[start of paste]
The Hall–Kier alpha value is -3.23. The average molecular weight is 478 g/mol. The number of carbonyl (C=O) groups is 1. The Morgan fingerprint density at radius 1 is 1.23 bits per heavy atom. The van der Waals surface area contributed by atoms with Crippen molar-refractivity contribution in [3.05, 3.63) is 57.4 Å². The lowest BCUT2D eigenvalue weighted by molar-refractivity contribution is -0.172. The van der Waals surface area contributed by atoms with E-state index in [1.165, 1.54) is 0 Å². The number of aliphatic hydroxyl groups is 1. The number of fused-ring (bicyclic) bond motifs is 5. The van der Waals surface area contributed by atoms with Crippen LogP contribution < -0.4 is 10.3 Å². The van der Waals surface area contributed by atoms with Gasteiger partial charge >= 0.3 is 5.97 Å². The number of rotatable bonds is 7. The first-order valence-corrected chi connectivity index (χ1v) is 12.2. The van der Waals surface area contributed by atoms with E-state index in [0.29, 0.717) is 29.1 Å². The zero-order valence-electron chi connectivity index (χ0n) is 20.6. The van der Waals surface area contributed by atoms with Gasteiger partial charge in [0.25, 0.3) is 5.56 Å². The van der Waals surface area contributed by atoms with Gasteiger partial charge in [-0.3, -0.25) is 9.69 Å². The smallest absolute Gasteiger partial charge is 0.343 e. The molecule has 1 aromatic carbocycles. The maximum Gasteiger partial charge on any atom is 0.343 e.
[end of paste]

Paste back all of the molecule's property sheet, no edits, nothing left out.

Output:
The Hall–Kier alpha value is -3.23. The average molecular weight is 478 g/mol. The number of carbonyl (C=O) groups is 1. The Morgan fingerprint density at radius 1 is 1.23 bits per heavy atom. The van der Waals surface area contributed by atoms with Crippen molar-refractivity contribution in [3.05, 3.63) is 57.4 Å². The lowest BCUT2D eigenvalue weighted by molar-refractivity contribution is -0.172. The van der Waals surface area contributed by atoms with E-state index in [1.165, 1.54) is 0 Å². The number of aliphatic hydroxyl groups is 1. The number of fused-ring (bicyclic) bond motifs is 5. The van der Waals surface area contributed by atoms with Crippen LogP contribution < -0.4 is 10.3 Å². The van der Waals surface area contributed by atoms with Gasteiger partial charge >= 0.3 is 5.97 Å². The number of rotatable bonds is 7. The first-order valence-corrected chi connectivity index (χ1v) is 12.2. The van der Waals surface area contributed by atoms with E-state index in [0.29, 0.717) is 29.1 Å². The zero-order valence-electron chi connectivity index (χ0n) is 20.6. The van der Waals surface area contributed by atoms with Gasteiger partial charge in [0.25, 0.3) is 5.56 Å². The van der Waals surface area contributed by atoms with Gasteiger partial charge in [-0.3, -0.25) is 9.69 Å². The smallest absolute Gasteiger partial charge is 0.343 e. The molecule has 1 aromatic carbocycles. The maximum Gasteiger partial charge on any atom is 0.343 e.